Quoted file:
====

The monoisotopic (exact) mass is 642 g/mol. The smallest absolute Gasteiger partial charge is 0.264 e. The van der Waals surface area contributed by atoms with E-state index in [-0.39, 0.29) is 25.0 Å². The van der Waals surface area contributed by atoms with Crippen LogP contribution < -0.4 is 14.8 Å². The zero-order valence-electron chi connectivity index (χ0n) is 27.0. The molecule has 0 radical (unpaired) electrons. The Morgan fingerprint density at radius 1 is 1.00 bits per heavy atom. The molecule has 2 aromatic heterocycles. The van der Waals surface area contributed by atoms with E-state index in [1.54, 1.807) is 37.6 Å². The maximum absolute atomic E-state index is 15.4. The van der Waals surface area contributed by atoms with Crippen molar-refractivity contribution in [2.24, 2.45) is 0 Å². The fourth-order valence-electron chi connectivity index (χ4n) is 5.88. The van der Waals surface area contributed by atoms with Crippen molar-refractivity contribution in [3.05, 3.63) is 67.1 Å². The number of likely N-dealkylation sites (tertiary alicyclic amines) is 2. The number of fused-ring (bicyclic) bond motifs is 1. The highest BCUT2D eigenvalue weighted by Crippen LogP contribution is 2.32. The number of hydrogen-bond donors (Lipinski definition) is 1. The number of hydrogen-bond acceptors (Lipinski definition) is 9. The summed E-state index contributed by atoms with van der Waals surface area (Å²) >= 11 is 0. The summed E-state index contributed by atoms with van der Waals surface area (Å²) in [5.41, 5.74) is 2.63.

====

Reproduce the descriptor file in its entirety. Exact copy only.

The monoisotopic (exact) mass is 642 g/mol. The smallest absolute Gasteiger partial charge is 0.264 e. The van der Waals surface area contributed by atoms with E-state index in [-0.39, 0.29) is 25.0 Å². The van der Waals surface area contributed by atoms with Crippen LogP contribution < -0.4 is 14.8 Å². The zero-order valence-electron chi connectivity index (χ0n) is 27.0. The molecule has 0 radical (unpaired) electrons. The Morgan fingerprint density at radius 1 is 1.00 bits per heavy atom. The molecule has 2 aromatic heterocycles. The van der Waals surface area contributed by atoms with E-state index in [1.54, 1.807) is 37.6 Å². The maximum absolute atomic E-state index is 15.4. The van der Waals surface area contributed by atoms with Crippen molar-refractivity contribution in [2.24, 2.45) is 0 Å². The fourth-order valence-electron chi connectivity index (χ4n) is 5.88. The van der Waals surface area contributed by atoms with Crippen molar-refractivity contribution in [3.05, 3.63) is 67.1 Å². The number of likely N-dealkylation sites (tertiary alicyclic amines) is 2. The number of fused-ring (bicyclic) bond motifs is 1. The highest BCUT2D eigenvalue weighted by Crippen LogP contribution is 2.32. The number of hydrogen-bond donors (Lipinski definition) is 1. The number of hydrogen-bond acceptors (Lipinski definition) is 9. The summed E-state index contributed by atoms with van der Waals surface area (Å²) >= 11 is 0. The summed E-state index contributed by atoms with van der Waals surface area (Å²) in [5.41, 5.74) is 2.63.